Yesterday's game, played under lights on a cool, blustery evening made for football, attracted a small but spirited crowd.

Coach Noel Ghee, who guided the James D. Gross Stingers with a firm but friendly demeanor, lamented that some parents take winning too seriously.

"They take a lot of fun away from the kids," he said. "It's still a kids' game."

The code applies year-round to football, baseball, hockey, soccer, lacrosse and swimming events run by the parks department.

Leagues around the country - from a San Diego-area Pop Warner football program to a Nebraska ice hockey association - are adopting zero-tolerance policies in which teams can be penalized for coaches' or parents' misbehavior.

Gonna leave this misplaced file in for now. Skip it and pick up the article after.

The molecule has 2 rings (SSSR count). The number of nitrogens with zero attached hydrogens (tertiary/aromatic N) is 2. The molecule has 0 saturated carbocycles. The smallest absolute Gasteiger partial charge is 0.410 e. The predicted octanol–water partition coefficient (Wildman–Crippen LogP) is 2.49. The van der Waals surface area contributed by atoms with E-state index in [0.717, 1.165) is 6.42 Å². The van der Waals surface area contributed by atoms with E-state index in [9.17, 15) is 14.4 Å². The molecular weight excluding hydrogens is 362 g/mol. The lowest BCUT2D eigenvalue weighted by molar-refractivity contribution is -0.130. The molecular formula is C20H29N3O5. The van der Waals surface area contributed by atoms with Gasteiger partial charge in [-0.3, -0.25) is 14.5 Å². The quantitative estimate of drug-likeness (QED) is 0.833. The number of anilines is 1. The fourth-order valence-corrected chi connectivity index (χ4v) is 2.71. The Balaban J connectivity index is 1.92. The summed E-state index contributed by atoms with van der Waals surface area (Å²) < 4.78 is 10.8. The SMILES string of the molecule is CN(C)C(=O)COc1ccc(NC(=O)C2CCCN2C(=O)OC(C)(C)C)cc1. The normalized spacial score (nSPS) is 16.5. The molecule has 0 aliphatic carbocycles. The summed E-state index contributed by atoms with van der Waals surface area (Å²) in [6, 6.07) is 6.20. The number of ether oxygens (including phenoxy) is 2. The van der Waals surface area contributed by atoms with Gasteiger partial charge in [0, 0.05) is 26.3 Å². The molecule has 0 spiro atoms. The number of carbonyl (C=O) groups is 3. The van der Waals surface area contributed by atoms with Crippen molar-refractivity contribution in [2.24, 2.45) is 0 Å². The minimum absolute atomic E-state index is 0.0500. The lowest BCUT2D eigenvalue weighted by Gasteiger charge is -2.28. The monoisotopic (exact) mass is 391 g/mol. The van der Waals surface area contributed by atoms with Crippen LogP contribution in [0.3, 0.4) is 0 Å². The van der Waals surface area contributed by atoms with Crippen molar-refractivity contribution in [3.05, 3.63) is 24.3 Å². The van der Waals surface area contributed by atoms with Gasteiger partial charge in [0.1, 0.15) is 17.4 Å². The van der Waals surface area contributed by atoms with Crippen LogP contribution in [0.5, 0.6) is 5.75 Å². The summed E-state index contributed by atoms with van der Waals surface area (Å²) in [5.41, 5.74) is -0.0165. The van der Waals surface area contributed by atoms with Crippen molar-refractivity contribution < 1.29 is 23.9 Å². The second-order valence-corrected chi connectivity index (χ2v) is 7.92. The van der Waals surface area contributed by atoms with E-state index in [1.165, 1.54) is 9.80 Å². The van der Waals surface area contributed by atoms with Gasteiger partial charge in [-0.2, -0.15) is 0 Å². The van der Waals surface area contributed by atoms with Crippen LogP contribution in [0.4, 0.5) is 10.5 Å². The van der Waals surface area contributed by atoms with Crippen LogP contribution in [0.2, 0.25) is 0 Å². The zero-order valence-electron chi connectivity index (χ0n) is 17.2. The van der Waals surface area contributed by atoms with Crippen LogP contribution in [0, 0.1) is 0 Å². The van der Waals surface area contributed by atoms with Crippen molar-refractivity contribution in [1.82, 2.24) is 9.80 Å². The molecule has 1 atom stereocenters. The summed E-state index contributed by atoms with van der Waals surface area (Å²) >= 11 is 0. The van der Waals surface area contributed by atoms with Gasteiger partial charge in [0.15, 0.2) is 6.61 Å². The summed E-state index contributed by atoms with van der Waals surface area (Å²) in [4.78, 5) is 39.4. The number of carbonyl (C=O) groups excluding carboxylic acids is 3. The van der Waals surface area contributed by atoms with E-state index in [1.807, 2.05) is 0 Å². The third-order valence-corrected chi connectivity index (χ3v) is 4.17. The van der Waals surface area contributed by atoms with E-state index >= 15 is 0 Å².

They're doing it, in part, because incidents such as those seen in Maryland are on the rise nationwide, according to the National Alliance for Youth Sports.

Last week, in Morris, Ill., a parent attending a soccer game for 6- and 7-year-old boys was charged with battery. He was accused of trying to choke a 46-year-old referee, allegedly claiming that the referee had yelled at his wife.

At a youth football game in Tacoma, Wash., in September, two people were arrested and another man was hospitalized after a group of parents were alleged to have attacked other parents for celebrating too much.

In July, a fight between two PONY League baseball coaches in Acton, Calif., led to charges when one coach, as the teams lined up to shake hands, was alleged to have grabbed the opposing coach and kneed him in the groin. He then repeatedly kicked him in the ribs and gouged his eyes and neck in retaliation for a "dirty slide" during the game.